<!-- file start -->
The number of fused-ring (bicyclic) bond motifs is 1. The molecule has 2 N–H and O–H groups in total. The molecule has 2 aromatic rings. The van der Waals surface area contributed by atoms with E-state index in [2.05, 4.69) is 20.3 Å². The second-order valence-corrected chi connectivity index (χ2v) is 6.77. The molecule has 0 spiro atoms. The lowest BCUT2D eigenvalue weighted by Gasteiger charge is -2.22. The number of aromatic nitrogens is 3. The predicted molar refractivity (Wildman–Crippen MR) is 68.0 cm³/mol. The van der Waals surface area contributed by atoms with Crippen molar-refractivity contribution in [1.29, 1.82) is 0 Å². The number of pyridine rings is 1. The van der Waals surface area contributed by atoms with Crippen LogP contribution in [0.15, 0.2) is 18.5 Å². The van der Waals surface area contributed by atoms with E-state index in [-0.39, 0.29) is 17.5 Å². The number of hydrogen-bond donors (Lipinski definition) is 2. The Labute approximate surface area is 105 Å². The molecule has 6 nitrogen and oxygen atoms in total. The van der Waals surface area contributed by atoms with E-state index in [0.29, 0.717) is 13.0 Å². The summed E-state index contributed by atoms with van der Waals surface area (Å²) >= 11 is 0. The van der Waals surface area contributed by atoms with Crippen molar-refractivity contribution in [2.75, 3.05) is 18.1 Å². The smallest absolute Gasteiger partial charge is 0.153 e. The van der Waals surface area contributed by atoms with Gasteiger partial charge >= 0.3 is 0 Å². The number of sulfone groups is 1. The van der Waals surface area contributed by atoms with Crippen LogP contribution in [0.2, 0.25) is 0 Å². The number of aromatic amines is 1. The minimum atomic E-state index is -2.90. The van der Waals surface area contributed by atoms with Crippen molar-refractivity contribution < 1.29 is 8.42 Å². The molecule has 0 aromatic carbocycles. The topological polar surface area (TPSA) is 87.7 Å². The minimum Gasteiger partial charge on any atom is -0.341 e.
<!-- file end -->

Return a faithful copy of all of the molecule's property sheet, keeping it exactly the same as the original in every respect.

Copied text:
The number of fused-ring (bicyclic) bond motifs is 1. The molecule has 2 N–H and O–H groups in total. The molecule has 2 aromatic rings. The van der Waals surface area contributed by atoms with E-state index in [2.05, 4.69) is 20.3 Å². The second-order valence-corrected chi connectivity index (χ2v) is 6.77. The molecule has 0 spiro atoms. The lowest BCUT2D eigenvalue weighted by Gasteiger charge is -2.22. The number of aromatic nitrogens is 3. The predicted molar refractivity (Wildman–Crippen MR) is 68.0 cm³/mol. The van der Waals surface area contributed by atoms with Crippen molar-refractivity contribution in [1.29, 1.82) is 0 Å². The number of pyridine rings is 1. The van der Waals surface area contributed by atoms with Crippen LogP contribution in [0.15, 0.2) is 18.5 Å². The van der Waals surface area contributed by atoms with E-state index in [-0.39, 0.29) is 17.5 Å². The number of hydrogen-bond donors (Lipinski definition) is 2. The Labute approximate surface area is 105 Å². The molecule has 6 nitrogen and oxygen atoms in total. The van der Waals surface area contributed by atoms with E-state index in [0.29, 0.717) is 13.0 Å². The summed E-state index contributed by atoms with van der Waals surface area (Å²) >= 11 is 0. The van der Waals surface area contributed by atoms with Crippen molar-refractivity contribution in [2.75, 3.05) is 18.1 Å². The smallest absolute Gasteiger partial charge is 0.153 e. The van der Waals surface area contributed by atoms with Gasteiger partial charge >= 0.3 is 0 Å². The number of sulfone groups is 1. The van der Waals surface area contributed by atoms with Crippen LogP contribution in [0.2, 0.25) is 0 Å². The number of aromatic amines is 1. The minimum atomic E-state index is -2.90. The van der Waals surface area contributed by atoms with Crippen molar-refractivity contribution < 1.29 is 8.42 Å². The molecule has 0 aromatic carbocycles. The topological polar surface area (TPSA) is 87.7 Å². The minimum Gasteiger partial charge on any atom is -0.341 e.